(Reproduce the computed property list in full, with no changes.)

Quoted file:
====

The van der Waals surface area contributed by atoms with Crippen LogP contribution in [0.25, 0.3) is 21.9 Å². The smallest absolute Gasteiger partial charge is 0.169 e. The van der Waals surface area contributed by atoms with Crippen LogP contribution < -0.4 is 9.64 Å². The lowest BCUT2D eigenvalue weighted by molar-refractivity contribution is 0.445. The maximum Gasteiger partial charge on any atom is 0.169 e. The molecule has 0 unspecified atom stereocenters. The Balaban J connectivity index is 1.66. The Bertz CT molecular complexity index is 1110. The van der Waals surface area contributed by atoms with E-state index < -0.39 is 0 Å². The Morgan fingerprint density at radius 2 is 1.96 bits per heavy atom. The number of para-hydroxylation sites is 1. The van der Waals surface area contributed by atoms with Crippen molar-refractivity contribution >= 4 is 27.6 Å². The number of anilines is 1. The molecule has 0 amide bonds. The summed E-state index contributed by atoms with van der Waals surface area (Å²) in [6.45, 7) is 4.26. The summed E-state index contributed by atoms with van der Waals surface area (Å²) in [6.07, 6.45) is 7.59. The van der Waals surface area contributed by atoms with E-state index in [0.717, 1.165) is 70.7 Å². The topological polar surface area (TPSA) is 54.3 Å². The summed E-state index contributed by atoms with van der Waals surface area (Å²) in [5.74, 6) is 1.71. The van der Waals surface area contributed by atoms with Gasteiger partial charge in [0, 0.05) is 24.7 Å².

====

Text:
The van der Waals surface area contributed by atoms with Crippen LogP contribution in [0.25, 0.3) is 21.9 Å². The smallest absolute Gasteiger partial charge is 0.169 e. The van der Waals surface area contributed by atoms with Crippen LogP contribution < -0.4 is 9.64 Å². The lowest BCUT2D eigenvalue weighted by molar-refractivity contribution is 0.445. The maximum Gasteiger partial charge on any atom is 0.169 e. The molecule has 0 unspecified atom stereocenters. The Balaban J connectivity index is 1.66. The Bertz CT molecular complexity index is 1110. The van der Waals surface area contributed by atoms with E-state index < -0.39 is 0 Å². The Morgan fingerprint density at radius 2 is 1.96 bits per heavy atom. The number of para-hydroxylation sites is 1. The van der Waals surface area contributed by atoms with Crippen molar-refractivity contribution >= 4 is 27.6 Å². The number of anilines is 1. The molecule has 0 amide bonds. The summed E-state index contributed by atoms with van der Waals surface area (Å²) in [6.45, 7) is 4.26. The summed E-state index contributed by atoms with van der Waals surface area (Å²) in [6.07, 6.45) is 7.59. The van der Waals surface area contributed by atoms with E-state index in [0.717, 1.165) is 70.7 Å². The topological polar surface area (TPSA) is 54.3 Å². The summed E-state index contributed by atoms with van der Waals surface area (Å²) in [5.74, 6) is 1.71. The van der Waals surface area contributed by atoms with Gasteiger partial charge in [0, 0.05) is 24.7 Å².